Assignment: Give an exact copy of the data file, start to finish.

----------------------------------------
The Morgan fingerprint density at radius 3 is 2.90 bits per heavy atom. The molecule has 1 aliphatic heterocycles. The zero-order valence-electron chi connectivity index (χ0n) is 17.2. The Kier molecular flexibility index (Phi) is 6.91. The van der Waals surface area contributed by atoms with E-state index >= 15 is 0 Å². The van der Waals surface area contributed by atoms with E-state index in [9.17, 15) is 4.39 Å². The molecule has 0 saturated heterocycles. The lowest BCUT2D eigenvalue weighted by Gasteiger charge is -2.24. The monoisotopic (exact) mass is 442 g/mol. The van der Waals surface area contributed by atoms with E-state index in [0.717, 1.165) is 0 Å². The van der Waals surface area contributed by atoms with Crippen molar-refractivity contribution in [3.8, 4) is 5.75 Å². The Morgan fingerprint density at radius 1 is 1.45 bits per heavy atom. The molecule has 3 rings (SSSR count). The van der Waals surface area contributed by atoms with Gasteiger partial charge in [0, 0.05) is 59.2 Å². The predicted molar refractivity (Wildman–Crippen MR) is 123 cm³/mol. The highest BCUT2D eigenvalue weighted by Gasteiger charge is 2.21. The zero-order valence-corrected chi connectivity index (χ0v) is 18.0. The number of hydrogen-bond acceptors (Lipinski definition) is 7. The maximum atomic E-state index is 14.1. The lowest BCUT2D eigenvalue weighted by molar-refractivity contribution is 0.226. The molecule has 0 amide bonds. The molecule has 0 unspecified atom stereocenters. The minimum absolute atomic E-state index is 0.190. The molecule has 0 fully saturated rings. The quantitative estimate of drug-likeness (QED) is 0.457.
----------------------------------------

The Morgan fingerprint density at radius 3 is 2.90 bits per heavy atom. The molecule has 1 aliphatic heterocycles. The zero-order valence-electron chi connectivity index (χ0n) is 17.2. The Kier molecular flexibility index (Phi) is 6.91. The van der Waals surface area contributed by atoms with E-state index >= 15 is 0 Å². The van der Waals surface area contributed by atoms with E-state index in [9.17, 15) is 4.39 Å². The molecule has 0 saturated heterocycles. The lowest BCUT2D eigenvalue weighted by Gasteiger charge is -2.24. The monoisotopic (exact) mass is 442 g/mol. The van der Waals surface area contributed by atoms with E-state index in [0.717, 1.165) is 0 Å². The van der Waals surface area contributed by atoms with Crippen molar-refractivity contribution in [3.8, 4) is 5.75 Å². The Morgan fingerprint density at radius 1 is 1.45 bits per heavy atom. The molecule has 3 rings (SSSR count). The van der Waals surface area contributed by atoms with Gasteiger partial charge in [0, 0.05) is 59.2 Å². The predicted molar refractivity (Wildman–Crippen MR) is 123 cm³/mol. The highest BCUT2D eigenvalue weighted by Gasteiger charge is 2.21. The zero-order valence-corrected chi connectivity index (χ0v) is 18.0. The number of hydrogen-bond acceptors (Lipinski definition) is 7. The maximum atomic E-state index is 14.1. The lowest BCUT2D eigenvalue weighted by molar-refractivity contribution is 0.226. The molecule has 0 amide bonds. The molecule has 0 unspecified atom stereocenters. The minimum absolute atomic E-state index is 0.190. The molecule has 0 fully saturated rings. The quantitative estimate of drug-likeness (QED) is 0.457.